IDEAS home Printed from https://ideas.repec.org/
MyIDEAS: Login to save this paper or follow this series

Impacts of Current Global Economic Crisis on Asia's Labor Market

  • Huynh, Phu

    (Asian Development Bank Institute)

  • Kapsos, Steven

    (Asian Development Bank Institute)

  • Kim, Kee Beom

    (Asian Development Bank Institute)

  • Sziraczki, Gyorgy

    (Asian Development Bank Institute)

Registered author(s):

    The paper investigates the labor market and social impacts of the global financial and economic crisis in Asia and the Pacific as well as national policy responses to the crisis. It draws on recent macroeconomic, trade, production, investment, and remittances data to assess the employment and social consequences of the crisis, including falling demand for labor, rising vulnerable and informal employment, and falling incomes and their related pressures on the working poor. The paper provides some projections of the impact on unemployment, vulnerable employment, working poverty, and labor productivity in the region in 2009. It demonstrates that labor market recovery is likely to lag behind output growth, based on the experience of Asian labor markets following the 1997 Asian financial crisis. The paper underscores some policy options that are likely to have positive outcomes toward generating employment and boosting aggregate demand, improving social protection and welfare on the basis of decent work principles, and promoting a sound and sustainable economic and labor market recovery.

    If you experience problems downloading a file, check if you have the proper application to view it first. In case of further problems read the IDEAS help page. Note that these files are not on the IDEAS site. Please be patient as the files may be large.

    File URL: http://www.adbi.org/files/2010.08.23.wp243.impacts.gec.asia.labor.market.pdf
    Our checks indicate that this address may not be valid because: 404 Not Found (http://www.adbi.org/files/2010.08.23.wp243.impacts.gec.asia.labor.market.pdf [301 Moved Permanently]--> http://www.adb.org/adbi/files/2010.08.23.wp243.impacts.gec.asia.labor.market.pdf). If this is indeed the case, please notify (Robert Hugh Davis)


    File Function: Full text
    Download Restriction: no

    Paper provided by Asian Development Bank Institute in its series ADBI Working Papers with number 243.

    as
    in new window

    Length: 39 pages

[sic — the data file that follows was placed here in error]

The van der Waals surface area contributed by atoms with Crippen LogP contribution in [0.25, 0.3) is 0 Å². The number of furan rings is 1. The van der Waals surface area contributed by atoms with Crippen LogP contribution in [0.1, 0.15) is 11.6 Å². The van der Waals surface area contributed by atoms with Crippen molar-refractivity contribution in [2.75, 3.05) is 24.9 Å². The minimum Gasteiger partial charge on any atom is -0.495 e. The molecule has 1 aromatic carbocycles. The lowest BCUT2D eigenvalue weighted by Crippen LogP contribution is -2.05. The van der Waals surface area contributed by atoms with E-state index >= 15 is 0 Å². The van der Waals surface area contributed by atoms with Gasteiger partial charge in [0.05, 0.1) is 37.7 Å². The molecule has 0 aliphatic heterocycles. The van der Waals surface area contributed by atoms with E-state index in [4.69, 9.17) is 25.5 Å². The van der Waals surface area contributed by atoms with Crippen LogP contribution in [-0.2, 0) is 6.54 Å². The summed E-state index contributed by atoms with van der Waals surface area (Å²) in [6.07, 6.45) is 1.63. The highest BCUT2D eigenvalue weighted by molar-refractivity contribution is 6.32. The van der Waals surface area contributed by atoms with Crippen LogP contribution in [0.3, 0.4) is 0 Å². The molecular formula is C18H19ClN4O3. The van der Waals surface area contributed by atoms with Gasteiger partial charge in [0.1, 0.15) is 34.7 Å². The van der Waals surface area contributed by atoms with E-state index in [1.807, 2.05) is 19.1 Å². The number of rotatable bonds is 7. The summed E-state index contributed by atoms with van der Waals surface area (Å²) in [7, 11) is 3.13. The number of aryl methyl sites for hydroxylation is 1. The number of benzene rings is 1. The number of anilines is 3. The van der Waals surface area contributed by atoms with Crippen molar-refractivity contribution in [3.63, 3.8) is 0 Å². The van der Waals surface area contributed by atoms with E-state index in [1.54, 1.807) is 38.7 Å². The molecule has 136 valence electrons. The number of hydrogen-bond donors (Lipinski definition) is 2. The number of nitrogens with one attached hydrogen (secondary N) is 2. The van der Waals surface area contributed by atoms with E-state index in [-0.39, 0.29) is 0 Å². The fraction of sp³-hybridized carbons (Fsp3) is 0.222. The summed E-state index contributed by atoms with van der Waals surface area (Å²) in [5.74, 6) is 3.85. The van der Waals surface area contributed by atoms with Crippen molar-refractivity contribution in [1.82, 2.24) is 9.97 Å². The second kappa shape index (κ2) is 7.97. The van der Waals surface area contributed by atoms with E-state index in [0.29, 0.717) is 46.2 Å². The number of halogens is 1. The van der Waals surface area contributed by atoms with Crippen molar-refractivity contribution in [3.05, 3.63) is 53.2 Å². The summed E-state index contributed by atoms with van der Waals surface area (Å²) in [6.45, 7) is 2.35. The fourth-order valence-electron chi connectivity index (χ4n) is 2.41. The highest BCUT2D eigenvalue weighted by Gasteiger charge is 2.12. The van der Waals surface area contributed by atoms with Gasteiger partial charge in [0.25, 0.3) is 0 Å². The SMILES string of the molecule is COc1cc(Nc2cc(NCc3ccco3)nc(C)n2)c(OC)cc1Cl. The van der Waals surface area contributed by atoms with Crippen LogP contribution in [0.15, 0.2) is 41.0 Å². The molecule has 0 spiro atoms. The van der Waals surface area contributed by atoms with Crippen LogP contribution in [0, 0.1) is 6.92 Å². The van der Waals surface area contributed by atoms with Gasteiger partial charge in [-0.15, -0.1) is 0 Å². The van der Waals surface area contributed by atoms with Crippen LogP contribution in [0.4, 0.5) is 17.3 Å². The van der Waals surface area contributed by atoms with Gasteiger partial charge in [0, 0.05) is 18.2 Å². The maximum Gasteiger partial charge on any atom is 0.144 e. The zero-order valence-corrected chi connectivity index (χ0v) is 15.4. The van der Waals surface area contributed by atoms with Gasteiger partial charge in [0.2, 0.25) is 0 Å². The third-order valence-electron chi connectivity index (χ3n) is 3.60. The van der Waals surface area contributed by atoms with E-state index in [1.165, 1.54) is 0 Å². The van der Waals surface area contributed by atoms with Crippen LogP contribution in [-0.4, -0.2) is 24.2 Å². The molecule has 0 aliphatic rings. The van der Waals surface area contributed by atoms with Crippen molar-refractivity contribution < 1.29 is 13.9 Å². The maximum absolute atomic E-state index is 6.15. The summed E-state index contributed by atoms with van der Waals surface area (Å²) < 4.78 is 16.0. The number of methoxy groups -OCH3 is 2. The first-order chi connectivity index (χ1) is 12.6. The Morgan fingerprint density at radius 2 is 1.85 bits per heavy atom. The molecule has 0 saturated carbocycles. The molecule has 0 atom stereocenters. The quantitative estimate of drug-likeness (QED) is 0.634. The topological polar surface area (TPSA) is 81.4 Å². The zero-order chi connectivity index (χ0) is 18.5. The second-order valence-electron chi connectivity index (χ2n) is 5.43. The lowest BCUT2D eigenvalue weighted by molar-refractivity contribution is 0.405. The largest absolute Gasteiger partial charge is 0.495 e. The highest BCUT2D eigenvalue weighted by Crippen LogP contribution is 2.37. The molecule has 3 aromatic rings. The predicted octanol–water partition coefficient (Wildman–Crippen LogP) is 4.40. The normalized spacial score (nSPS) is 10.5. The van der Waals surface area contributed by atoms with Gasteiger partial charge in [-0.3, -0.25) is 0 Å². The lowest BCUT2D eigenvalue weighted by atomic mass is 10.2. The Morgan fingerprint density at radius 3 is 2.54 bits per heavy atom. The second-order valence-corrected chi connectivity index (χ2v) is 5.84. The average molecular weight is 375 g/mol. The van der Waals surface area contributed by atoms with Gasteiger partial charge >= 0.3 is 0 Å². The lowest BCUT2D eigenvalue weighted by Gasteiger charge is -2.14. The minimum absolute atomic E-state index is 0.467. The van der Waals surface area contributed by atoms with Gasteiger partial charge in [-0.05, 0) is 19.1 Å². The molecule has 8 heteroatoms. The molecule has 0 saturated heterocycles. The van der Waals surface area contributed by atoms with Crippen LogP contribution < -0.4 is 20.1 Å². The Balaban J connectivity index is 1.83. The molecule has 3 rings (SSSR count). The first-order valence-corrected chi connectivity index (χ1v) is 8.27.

Date of creation: 23 Aug 2010
    Date of revision:
    Handle: RePEc:ris:adbiwp:0243
    Contact details of provider: Postal: Kasumigaseki Building 8F, 3-2-5, Kasumigaseki, Chiyoda-ku,, Tokyo 100-6008, Japan
    Phone: (81-3)3593-5500
    Fax: (81-3) 3593-5571
    Web page: http://www.adbi.org/
    Email:


    More information through EDIRC

    No references listed on IDEAS
    You can help add them by filling out this form.

    This item is not listed on Wikipedia, on a reading list or among the top items on IDEAS.

    When requesting a correction, please mention this item's handle: RePEc:ris:adbiwp:0243. See general information about how to correct material in RePEc.

    For technical questions regarding this item, or to correct its authors, title, abstract, bibliographic or download information, contact: (Robert Hugh Davis)

    If you have authored this item and are not yet registered with RePEc, we encourage you to do it here. This allows to link your profile to this item. It also allows you to accept potential citations to this item that we are uncertain about.

    If references are entirely missing, you can add them using this form.

    If the full references list an item that is present in RePEc, but the system did not link to it, you can help with this form.

    If you know of missing items citing this one, you can help us creating those links by adding the relevant references in the same way as above, for each refering item. If you are a registered author of this item, you may also want to check the "citations" tab in your profile, as there may be some citations waiting for confirmation.

    Please note that corrections may take a couple of weeks to filter through the various RePEc services.

    This information is provided to you by IDEAS at the Research Division of the Federal Reserve Bank of St. Louis using RePEc data.